Boston University Researchers Find Diet Drinks Risk Stroke, Dementia

by Jared Lewis April 22, 2017, 0:33

People who drink fruit juices and pop, even diet pop, could be at risk for poor memory, smaller brains and a higher risk of stroke or dementia.

Rachel Johnson, past chairwoman of the American Heart Association's Nutrition Committee and professor of nutrition at the University of Vermont, said: "We know that limiting added sugars is an important strategy to support good nutrition and healthy body weights, and until we know more, people should use artificially sweetened drinks cautiously".

People who drink one can or more diet soda per day are three times more likely to suffer from the conditions, the researchers found. The main limitation, Pase said, is the important point that an observational study like this can not prove that drinking artificially-sweetened drinks is linked to strokes or dementia, but it does identify an intriguing trend that will need to be explored in other studies. But since diet drinks, which are sweetened beverages are famous, further research should be conducted to find a solid proof as per the researchers. The data collected did not distinguish between the types of artificial sweeteners used in the beverages. Some of those in the diet drinks were likely saccharin, acesulfame, aspartame, neotame, or sucralose, the researchers said.

"There is little conclusive existing evidence on this subject, however others have reported a link between SSB consumption and stroke and the direct causal pathways linking SSB and vascular outcome which is why both the World Health Organisation and American Heart Association / American Stroke Association are actively engaged in campaigns to reduce the intakes of SSBs", she said.

In the study cited in Alzheimer's & Dementia, the researchers found that higher consumption of sugary beverages was associated with a pattern consistent with preclinical Alzheimer's, including smaller total brain volume and poorer episodic memory.

Matthew Pase, a fellow in the MED neurology department and an investigator at the FHS who is corresponding author on both papers, says that excess sugar has always been associated with cardiovascular and metabolic diseases like obesity, heart disease, and type 2 diabetes, but little is known about its long-term effects on the human brain.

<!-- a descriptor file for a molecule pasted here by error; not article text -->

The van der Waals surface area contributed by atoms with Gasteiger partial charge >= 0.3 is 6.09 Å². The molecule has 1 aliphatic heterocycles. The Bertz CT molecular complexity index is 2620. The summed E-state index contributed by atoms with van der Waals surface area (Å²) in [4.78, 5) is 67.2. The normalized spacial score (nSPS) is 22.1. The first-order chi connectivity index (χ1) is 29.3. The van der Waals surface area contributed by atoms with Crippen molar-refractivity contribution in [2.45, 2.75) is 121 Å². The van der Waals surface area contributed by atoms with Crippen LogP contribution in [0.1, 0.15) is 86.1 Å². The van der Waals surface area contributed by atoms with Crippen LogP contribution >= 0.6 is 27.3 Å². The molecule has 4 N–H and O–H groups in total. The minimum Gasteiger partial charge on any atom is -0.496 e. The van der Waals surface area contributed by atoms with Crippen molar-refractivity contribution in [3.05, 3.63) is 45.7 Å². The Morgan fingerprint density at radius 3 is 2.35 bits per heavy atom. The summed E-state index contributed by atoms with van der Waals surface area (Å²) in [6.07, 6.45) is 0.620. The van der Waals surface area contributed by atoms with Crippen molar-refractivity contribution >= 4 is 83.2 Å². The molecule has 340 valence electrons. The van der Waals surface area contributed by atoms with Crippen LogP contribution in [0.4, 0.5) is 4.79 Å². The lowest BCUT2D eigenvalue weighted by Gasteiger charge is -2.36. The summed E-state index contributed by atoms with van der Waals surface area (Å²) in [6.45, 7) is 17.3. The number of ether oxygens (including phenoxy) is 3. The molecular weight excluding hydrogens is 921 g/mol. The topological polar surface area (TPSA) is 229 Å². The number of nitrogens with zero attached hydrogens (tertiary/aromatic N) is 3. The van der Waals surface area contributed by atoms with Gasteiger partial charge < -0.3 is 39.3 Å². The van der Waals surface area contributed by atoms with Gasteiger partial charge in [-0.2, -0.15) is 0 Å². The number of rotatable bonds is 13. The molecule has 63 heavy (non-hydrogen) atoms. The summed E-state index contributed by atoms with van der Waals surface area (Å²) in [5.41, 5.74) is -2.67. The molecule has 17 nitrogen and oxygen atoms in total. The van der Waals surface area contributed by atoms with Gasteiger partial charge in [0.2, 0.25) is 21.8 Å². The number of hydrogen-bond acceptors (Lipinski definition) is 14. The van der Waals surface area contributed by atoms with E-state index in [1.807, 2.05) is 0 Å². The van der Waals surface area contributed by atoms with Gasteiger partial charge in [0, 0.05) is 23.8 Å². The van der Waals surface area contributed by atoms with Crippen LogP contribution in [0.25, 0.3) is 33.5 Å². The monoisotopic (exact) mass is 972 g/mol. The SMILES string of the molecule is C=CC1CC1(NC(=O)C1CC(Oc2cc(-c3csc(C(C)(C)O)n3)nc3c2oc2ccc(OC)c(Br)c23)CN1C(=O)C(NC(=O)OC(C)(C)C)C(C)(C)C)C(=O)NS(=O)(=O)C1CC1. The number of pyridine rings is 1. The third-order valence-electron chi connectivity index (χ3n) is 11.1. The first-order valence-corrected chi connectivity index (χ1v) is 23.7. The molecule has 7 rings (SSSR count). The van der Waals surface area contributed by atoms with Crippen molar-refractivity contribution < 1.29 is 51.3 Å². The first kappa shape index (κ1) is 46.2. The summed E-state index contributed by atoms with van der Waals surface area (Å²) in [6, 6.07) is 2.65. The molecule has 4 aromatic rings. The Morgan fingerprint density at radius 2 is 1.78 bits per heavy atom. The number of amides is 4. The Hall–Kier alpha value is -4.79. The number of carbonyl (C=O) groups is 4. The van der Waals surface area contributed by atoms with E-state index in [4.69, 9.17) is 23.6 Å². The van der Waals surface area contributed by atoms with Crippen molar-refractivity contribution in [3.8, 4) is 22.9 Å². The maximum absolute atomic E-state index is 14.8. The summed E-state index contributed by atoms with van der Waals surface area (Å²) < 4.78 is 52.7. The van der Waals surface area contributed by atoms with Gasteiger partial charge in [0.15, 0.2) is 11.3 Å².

"Both sugar and artificially sweetened soft drinks may be hard on the brain", Sacco writes.

People who drink just one can of a diet soft drink daily risk tripling their chance of suffering from a stroke or dementia, according to a study.

Matthew Pase from Boston University School of Medicine said it is highly recommended to drink water instead of sweetened beverages.

Diet soda drinkers looking to save on calories could be doing themselves a disservice.

Over seven years, researchers studied thousands of people over the age of 45 from the area of Framingham, Mass., on their drinking and eating habits.

The authors therefore emphasized that brain damage such as stroke or dementia is a result of several factors and that the best prevention is to follow healthy living rules (balanced diet and physical exercise). These patients were also three times more likely to develop Alzheimer's. An editorial accompanying the study noted this finding-and that it contradicted other studies that found the opposite.

He added "Nobody ever said diet sodas were a health food". His group has recommendations online at

"Artificial sweeteners provide an intensely sweet taste without any calories which can actually cause you to crave more sweet foods and drinks", Ms Beck said. He chose to study sugary drinks as a way of examining overall sugar consumption.

TOP News

Braves beat Padres 5-2 on opening night at new stadium

NikeLab Watch: Latest Venture of the Collaboration between Apple and Nike

Nigeria's economy to rise 0.8 per cent in 2017

Minnesota police department's hilarious 4/20 tweet goes viral

Ex-South Korean leader Park indicted, faces trial

Australians caught up in 'ISIS chemical attack' in Iraq

Car dragged along highway after collision with tractor-trailer

Regulators sue Ocwen Financial, say it mishandled mortgages

Taste test of the Starbucks Unicorn drink which changes color and flavor

LeBron to miss regular-season finale, resting strained calf